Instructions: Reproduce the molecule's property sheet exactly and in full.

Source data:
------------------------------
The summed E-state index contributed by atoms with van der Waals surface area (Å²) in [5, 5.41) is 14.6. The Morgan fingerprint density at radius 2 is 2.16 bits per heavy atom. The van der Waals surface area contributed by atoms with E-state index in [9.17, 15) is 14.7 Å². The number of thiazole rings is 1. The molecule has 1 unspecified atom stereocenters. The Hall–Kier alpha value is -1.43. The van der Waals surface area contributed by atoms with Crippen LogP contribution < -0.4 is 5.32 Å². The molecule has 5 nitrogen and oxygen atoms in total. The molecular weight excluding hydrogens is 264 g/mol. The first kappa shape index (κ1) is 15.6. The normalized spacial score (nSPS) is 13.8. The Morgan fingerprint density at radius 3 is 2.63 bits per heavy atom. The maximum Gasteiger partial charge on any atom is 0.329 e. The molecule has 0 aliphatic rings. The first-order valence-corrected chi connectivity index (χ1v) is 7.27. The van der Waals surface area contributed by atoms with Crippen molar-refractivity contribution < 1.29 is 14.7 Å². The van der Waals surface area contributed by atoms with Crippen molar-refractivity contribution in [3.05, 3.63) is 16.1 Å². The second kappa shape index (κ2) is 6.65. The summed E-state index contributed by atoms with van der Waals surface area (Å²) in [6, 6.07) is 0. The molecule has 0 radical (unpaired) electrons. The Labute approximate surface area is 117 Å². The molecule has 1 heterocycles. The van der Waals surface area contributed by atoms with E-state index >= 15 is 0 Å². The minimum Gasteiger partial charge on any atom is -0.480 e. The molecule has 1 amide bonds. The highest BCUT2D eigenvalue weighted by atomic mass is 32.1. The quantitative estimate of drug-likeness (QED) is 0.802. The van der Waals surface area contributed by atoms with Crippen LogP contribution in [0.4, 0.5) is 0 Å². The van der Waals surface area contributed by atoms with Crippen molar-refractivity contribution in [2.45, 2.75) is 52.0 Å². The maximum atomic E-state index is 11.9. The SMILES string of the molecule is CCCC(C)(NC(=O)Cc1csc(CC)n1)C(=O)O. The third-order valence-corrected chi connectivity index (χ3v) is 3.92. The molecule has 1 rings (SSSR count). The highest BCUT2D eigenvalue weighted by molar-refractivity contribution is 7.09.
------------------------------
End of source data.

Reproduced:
The summed E-state index contributed by atoms with van der Waals surface area (Å²) in [5, 5.41) is 14.6. The Morgan fingerprint density at radius 2 is 2.16 bits per heavy atom. The van der Waals surface area contributed by atoms with E-state index in [9.17, 15) is 14.7 Å². The number of thiazole rings is 1. The molecule has 1 unspecified atom stereocenters. The Hall–Kier alpha value is -1.43. The van der Waals surface area contributed by atoms with Crippen LogP contribution < -0.4 is 5.32 Å². The molecule has 5 nitrogen and oxygen atoms in total. The molecular weight excluding hydrogens is 264 g/mol. The first kappa shape index (κ1) is 15.6. The normalized spacial score (nSPS) is 13.8. The Morgan fingerprint density at radius 3 is 2.63 bits per heavy atom. The maximum Gasteiger partial charge on any atom is 0.329 e. The molecule has 0 aliphatic rings. The first-order valence-corrected chi connectivity index (χ1v) is 7.27. The van der Waals surface area contributed by atoms with Crippen molar-refractivity contribution < 1.29 is 14.7 Å². The van der Waals surface area contributed by atoms with Crippen molar-refractivity contribution in [3.05, 3.63) is 16.1 Å². The second kappa shape index (κ2) is 6.65. The summed E-state index contributed by atoms with van der Waals surface area (Å²) in [6, 6.07) is 0. The molecule has 0 radical (unpaired) electrons. The Labute approximate surface area is 117 Å². The molecule has 1 heterocycles. The van der Waals surface area contributed by atoms with E-state index >= 15 is 0 Å². The minimum Gasteiger partial charge on any atom is -0.480 e. The molecule has 1 amide bonds. The highest BCUT2D eigenvalue weighted by atomic mass is 32.1. The quantitative estimate of drug-likeness (QED) is 0.802. The van der Waals surface area contributed by atoms with Crippen LogP contribution in [0.4, 0.5) is 0 Å². The van der Waals surface area contributed by atoms with Crippen molar-refractivity contribution in [2.45, 2.75) is 52.0 Å². The maximum atomic E-state index is 11.9. The SMILES string of the molecule is CCCC(C)(NC(=O)Cc1csc(CC)n1)C(=O)O. The third-order valence-corrected chi connectivity index (χ3v) is 3.92. The molecule has 1 rings (SSSR count). The highest BCUT2D eigenvalue weighted by molar-refractivity contribution is 7.09.